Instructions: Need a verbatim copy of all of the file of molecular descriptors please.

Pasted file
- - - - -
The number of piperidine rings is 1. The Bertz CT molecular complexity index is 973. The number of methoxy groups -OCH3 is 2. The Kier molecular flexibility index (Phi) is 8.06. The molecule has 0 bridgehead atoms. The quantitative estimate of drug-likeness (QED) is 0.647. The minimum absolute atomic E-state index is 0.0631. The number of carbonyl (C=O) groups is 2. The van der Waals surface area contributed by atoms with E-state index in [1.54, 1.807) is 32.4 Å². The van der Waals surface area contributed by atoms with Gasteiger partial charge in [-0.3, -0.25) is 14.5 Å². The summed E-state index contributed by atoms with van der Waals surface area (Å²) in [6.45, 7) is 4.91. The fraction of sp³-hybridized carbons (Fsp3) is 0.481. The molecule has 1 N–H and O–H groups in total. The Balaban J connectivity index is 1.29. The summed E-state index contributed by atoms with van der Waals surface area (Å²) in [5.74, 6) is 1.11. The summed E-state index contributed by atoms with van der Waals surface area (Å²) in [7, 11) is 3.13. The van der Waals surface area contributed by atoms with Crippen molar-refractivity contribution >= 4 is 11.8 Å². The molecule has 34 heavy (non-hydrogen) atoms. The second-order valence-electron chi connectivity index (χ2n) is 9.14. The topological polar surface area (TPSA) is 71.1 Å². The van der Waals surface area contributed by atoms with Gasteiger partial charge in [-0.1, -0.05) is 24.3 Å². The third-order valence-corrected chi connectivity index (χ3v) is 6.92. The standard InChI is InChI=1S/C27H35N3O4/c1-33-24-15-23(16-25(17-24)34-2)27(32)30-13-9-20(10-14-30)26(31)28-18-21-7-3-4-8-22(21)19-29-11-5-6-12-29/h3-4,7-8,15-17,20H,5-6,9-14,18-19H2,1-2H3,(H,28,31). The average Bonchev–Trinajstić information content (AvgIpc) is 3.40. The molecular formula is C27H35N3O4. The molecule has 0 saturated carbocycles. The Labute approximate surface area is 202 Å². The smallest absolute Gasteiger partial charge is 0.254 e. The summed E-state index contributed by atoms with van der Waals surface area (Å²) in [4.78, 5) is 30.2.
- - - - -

The number of piperidine rings is 1. The Bertz CT molecular complexity index is 973. The number of methoxy groups -OCH3 is 2. The Kier molecular flexibility index (Phi) is 8.06. The molecule has 0 bridgehead atoms. The quantitative estimate of drug-likeness (QED) is 0.647. The minimum absolute atomic E-state index is 0.0631. The number of carbonyl (C=O) groups is 2. The van der Waals surface area contributed by atoms with E-state index in [1.54, 1.807) is 32.4 Å². The van der Waals surface area contributed by atoms with Gasteiger partial charge in [-0.3, -0.25) is 14.5 Å². The summed E-state index contributed by atoms with van der Waals surface area (Å²) in [6.45, 7) is 4.91. The fraction of sp³-hybridized carbons (Fsp3) is 0.481. The molecule has 1 N–H and O–H groups in total. The Balaban J connectivity index is 1.29. The summed E-state index contributed by atoms with van der Waals surface area (Å²) in [5.74, 6) is 1.11. The summed E-state index contributed by atoms with van der Waals surface area (Å²) in [7, 11) is 3.13. The van der Waals surface area contributed by atoms with Crippen molar-refractivity contribution >= 4 is 11.8 Å². The molecule has 34 heavy (non-hydrogen) atoms. The second-order valence-electron chi connectivity index (χ2n) is 9.14. The topological polar surface area (TPSA) is 71.1 Å². The van der Waals surface area contributed by atoms with Gasteiger partial charge in [-0.1, -0.05) is 24.3 Å². The third-order valence-corrected chi connectivity index (χ3v) is 6.92. The standard InChI is InChI=1S/C27H35N3O4/c1-33-24-15-23(16-25(17-24)34-2)27(32)30-13-9-20(10-14-30)26(31)28-18-21-7-3-4-8-22(21)19-29-11-5-6-12-29/h3-4,7-8,15-17,20H,5-6,9-14,18-19H2,1-2H3,(H,28,31). The average Bonchev–Trinajstić information content (AvgIpc) is 3.40. The molecular formula is C27H35N3O4. The molecule has 0 saturated carbocycles. The Labute approximate surface area is 202 Å². The smallest absolute Gasteiger partial charge is 0.254 e. The summed E-state index contributed by atoms with van der Waals surface area (Å²) in [4.78, 5) is 30.2.